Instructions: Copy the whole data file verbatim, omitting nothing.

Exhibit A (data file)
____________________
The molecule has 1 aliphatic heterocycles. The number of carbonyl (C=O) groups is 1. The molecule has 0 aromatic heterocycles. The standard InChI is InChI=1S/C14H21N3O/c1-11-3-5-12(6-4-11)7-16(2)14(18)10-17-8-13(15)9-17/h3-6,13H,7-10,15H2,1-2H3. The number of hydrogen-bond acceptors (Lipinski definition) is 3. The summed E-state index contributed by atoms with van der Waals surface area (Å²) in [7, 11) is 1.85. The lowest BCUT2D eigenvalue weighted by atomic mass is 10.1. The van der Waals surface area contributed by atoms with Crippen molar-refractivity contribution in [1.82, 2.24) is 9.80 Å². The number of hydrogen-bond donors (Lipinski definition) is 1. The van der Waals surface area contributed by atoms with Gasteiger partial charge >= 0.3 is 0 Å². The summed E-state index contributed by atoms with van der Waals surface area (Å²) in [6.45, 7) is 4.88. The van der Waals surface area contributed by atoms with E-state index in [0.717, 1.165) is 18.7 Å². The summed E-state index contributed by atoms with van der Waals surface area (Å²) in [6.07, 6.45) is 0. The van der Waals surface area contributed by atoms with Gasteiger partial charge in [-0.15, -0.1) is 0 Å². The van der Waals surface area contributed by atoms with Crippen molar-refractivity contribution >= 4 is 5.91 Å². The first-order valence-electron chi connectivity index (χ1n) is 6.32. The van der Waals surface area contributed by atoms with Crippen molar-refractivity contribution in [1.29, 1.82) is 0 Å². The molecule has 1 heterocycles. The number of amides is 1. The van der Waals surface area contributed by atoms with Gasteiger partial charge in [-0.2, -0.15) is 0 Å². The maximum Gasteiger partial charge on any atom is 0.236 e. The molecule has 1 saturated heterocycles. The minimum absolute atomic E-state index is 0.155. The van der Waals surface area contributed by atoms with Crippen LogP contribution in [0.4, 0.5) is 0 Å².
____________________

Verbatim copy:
The molecule has 1 aliphatic heterocycles. The number of carbonyl (C=O) groups is 1. The molecule has 0 aromatic heterocycles. The standard InChI is InChI=1S/C14H21N3O/c1-11-3-5-12(6-4-11)7-16(2)14(18)10-17-8-13(15)9-17/h3-6,13H,7-10,15H2,1-2H3. The number of hydrogen-bond acceptors (Lipinski definition) is 3. The summed E-state index contributed by atoms with van der Waals surface area (Å²) in [7, 11) is 1.85. The lowest BCUT2D eigenvalue weighted by atomic mass is 10.1. The van der Waals surface area contributed by atoms with Crippen molar-refractivity contribution in [1.82, 2.24) is 9.80 Å². The number of hydrogen-bond donors (Lipinski definition) is 1. The van der Waals surface area contributed by atoms with Gasteiger partial charge >= 0.3 is 0 Å². The summed E-state index contributed by atoms with van der Waals surface area (Å²) in [6.45, 7) is 4.88. The van der Waals surface area contributed by atoms with E-state index in [0.717, 1.165) is 18.7 Å². The summed E-state index contributed by atoms with van der Waals surface area (Å²) in [6.07, 6.45) is 0. The van der Waals surface area contributed by atoms with Gasteiger partial charge in [-0.15, -0.1) is 0 Å². The van der Waals surface area contributed by atoms with Crippen molar-refractivity contribution >= 4 is 5.91 Å². The first-order valence-electron chi connectivity index (χ1n) is 6.32. The van der Waals surface area contributed by atoms with Crippen molar-refractivity contribution in [1.29, 1.82) is 0 Å². The molecule has 1 heterocycles. The number of amides is 1. The van der Waals surface area contributed by atoms with Gasteiger partial charge in [-0.2, -0.15) is 0 Å². The maximum Gasteiger partial charge on any atom is 0.236 e. The molecule has 1 saturated heterocycles. The minimum absolute atomic E-state index is 0.155. The van der Waals surface area contributed by atoms with Crippen LogP contribution in [0.4, 0.5) is 0 Å².